Health & Education
General Council briefed on Tribal educational efforts
CLACKAMAS – In 2014, a study funded by Spirit Mountain Community Fund and conducted by ECONorthwest and the Chalkboard Project found that Tribal students throughout Oregon showed an elevated rate of chronic absenteeism in public schools.
One-third of Tribal students were chronically absent, meaning they missed 10 percent or more of school days, the survey found.
In reaction to those findings, the Grand Ronde Tribe started an effort to encourage Tribal students to attend school with increased tutoring options and targeted family services.
At the Sunday, Feb. 5, General Council meeting held at the Monarch Hotel in Clackamas, Education Department Manager Leslie Riggs reported that those anti-absenteeism efforts are paying off with 68 Tribal students who have a 95 percent or better attendance rate, meaning they missed two or less days of school.
“This is really a big deal,” Riggs said, adding that the Willamina School District hired an employee to track Tribal student attendance primarily in the elementary grades. Approximately a third of Willamina students are Native American.
Riggs added that every Tribal student enrolled in Willamina or Sheridan high schools who were seniors in 2016 graduated.
Improved attendance was just some of the good news Riggs delivered. In addition, more than 70 percent of Tribal preschool students are meeting expectations as they prepare to enter public school kindergarten.
“That’s a really important thing,” Riggs said. “Getting them prepared to go into kindergarten is basically what our purpose is. The more early literacy that they have … will have an impact on their ability to perform in kindergarten and the years to come.”
On the other end of the education spectrum, the Tribe had 45 graduates in 2016 with 13 Tribal members obtaining an associate degree, 21 earning bachelor degrees, seven attaining master’s degrees and two receiving doctorate degrees. In addition, five Tribal members received a GED and two earned vocational certificates.
Riggs said the Tribe invests between $2 million and $2.5 million annually into the higher education of its members.
Higher Education Manager Bryan Langley said that the most common higher education degrees earned by Tribal members are in the business or education fields.
“Providing education to our membership was part of the initial Reservation compact and it has always been a priority for Grand Ronde, and the lives of the membership and their families have improved because of it,” Riggs said.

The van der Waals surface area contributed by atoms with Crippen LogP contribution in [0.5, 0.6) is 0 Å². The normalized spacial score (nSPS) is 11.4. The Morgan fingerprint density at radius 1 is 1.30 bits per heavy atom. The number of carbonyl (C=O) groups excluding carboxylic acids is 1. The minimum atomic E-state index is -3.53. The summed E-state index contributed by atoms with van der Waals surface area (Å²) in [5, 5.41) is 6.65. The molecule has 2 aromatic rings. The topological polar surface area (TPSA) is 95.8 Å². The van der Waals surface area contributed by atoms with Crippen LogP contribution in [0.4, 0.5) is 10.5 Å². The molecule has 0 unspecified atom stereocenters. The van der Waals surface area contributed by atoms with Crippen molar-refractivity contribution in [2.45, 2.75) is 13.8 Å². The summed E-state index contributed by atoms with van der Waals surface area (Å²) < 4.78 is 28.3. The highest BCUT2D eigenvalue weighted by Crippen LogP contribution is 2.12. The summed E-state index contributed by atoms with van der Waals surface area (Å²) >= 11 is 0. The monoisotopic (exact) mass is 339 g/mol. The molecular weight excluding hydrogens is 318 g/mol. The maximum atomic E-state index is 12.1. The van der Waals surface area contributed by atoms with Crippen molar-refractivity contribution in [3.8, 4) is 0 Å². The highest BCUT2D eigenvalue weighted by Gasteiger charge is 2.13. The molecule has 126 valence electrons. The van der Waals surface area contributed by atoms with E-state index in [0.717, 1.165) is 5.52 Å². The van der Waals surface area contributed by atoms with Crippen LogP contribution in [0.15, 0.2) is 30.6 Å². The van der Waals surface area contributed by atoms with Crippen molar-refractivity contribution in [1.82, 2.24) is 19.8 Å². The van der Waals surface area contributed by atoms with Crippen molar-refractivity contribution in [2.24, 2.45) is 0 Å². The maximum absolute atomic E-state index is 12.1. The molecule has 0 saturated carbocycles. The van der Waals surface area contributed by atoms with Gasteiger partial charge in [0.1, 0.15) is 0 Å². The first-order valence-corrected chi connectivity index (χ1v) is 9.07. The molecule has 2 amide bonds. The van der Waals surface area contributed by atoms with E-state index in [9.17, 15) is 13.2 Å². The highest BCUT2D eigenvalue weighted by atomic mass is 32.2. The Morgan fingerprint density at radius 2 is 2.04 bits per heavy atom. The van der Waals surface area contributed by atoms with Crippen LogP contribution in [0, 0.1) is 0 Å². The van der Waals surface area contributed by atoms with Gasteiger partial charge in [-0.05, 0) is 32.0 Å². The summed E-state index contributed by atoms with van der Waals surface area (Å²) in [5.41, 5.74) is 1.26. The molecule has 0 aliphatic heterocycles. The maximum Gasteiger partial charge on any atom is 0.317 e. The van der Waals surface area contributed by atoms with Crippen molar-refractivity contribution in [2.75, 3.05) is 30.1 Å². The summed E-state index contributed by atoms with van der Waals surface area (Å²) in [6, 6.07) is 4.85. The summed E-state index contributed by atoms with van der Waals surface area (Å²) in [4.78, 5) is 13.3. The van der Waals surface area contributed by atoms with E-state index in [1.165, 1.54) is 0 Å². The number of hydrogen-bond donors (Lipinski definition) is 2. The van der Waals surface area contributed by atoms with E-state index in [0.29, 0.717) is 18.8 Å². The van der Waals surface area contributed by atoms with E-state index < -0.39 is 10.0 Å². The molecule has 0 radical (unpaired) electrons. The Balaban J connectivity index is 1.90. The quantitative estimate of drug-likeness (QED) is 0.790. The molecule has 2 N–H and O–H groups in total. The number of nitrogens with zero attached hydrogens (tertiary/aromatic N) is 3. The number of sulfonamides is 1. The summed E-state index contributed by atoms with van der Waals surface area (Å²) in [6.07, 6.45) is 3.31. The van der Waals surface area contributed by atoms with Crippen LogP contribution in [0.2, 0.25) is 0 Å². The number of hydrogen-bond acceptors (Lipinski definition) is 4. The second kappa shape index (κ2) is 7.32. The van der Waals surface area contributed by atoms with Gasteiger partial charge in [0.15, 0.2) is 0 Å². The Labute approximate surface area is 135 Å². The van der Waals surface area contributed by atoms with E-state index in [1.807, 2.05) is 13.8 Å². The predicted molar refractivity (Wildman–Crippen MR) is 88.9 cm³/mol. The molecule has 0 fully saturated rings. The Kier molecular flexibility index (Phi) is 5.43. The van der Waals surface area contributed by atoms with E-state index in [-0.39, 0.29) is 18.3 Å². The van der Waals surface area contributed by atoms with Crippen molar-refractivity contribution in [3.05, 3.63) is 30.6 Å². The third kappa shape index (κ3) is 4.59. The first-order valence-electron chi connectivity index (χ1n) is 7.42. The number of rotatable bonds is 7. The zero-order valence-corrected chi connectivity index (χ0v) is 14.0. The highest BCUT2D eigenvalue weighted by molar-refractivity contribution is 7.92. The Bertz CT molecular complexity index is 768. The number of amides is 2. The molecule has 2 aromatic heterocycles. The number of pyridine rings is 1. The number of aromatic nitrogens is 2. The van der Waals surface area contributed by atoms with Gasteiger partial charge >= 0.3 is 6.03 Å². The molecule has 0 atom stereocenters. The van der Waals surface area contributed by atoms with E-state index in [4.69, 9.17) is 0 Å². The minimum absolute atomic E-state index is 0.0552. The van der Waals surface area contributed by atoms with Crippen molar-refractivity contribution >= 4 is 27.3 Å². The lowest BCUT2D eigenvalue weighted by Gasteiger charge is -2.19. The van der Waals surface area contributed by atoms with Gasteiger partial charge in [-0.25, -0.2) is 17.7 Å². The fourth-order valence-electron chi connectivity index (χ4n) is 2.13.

Tribal Council member Chris Mercier, who is currently attending law school, said that the financial support that the Grand Ronde Tribe provides helps members to not accrue significant student loan debt like many of his fellow nonTribal students at Lewis & Clark College.
Riggs also reported that the Tribally created fourth- and eighth-grade history curriculums are now being used in almost 50 Oregon public school districts.
“We’re the forerunners on this. … The feedback that we are getting is amazing. The teachers love it,” Riggs said. “We haven’t had to strong arm anyone into doing it.”
Riggs added that the Oregon Legislature is considering Senate Bill 13, which would direct the state Department of Education to develop curriculum relating to Native American Tribes in Oregon and provide professional development related to the curriculum.
Riggs also discussed the Tribe’s Chinuk Wawa language immersion program, family services coordinators who help Tribal families deal with public school staff members and policies, and the Tribal Library during his 35-minute presentation.
“I just think it is really cool when folks go full circle,” Riggs said about Tribal members who start in the Tribe’s education program and then grow up to obtain jobs working for the Tribe. “They come back and give back to the community.”
“I think our membership should really be thankful,” Tribal Council Chairman Reyn Leno said, thanking longtime Education Department employees and Tribal members who have served on previous and current Education Committees.
Riggs fielded five comments and questions from Tribal members in attendance.
In other action, it was announced that the next General Council meeting will be held at 11 a.m. Sunday, March 5, at the Tribal Community Center in Grand Ronde.
Tribal Council Secretary Jon A. George joined fellow Tribal members Jade Unger, Greg Archuleta, Chris Rempel, Lisa Archuleta, Riggs, Savannah Ingram, Eric Bernando, Tynan George and Miguel Adams in performing the cultural drumming and singing to open the meeting.
Robert Schlappie, Reymond Resendiz, Rempel, Ingram and Carol Haskins won the $50 door prizes and Mike and Maxine Clements and Adrainne Llaneza won the $100 door prizes. In addition, 10 ham/turkey gift certificates donated by Tribal Council and two beaded necklaces made by George were raffled off.
After the main General Council meeting, a Community Input meeting facilitated by General Manager David Fullerton was held with remaining Tribal members to solicit input on Tribal programs and to discuss possible future advisory votes. One of the key results of the meeting was Tribal member concern over Tribal economic development efforts.
In addition, Tribal Attorney Rob Greene briefed the membership on the new General Council Ordinance.
Additional Community Input meetings will be held after the General Council meetings held in March in Grand Ronde and in April in Eugene.
Videos of both meetings can be viewed in their entirety at the Tribal website, www.grandronde.org, by clicking on the News tab and then Video.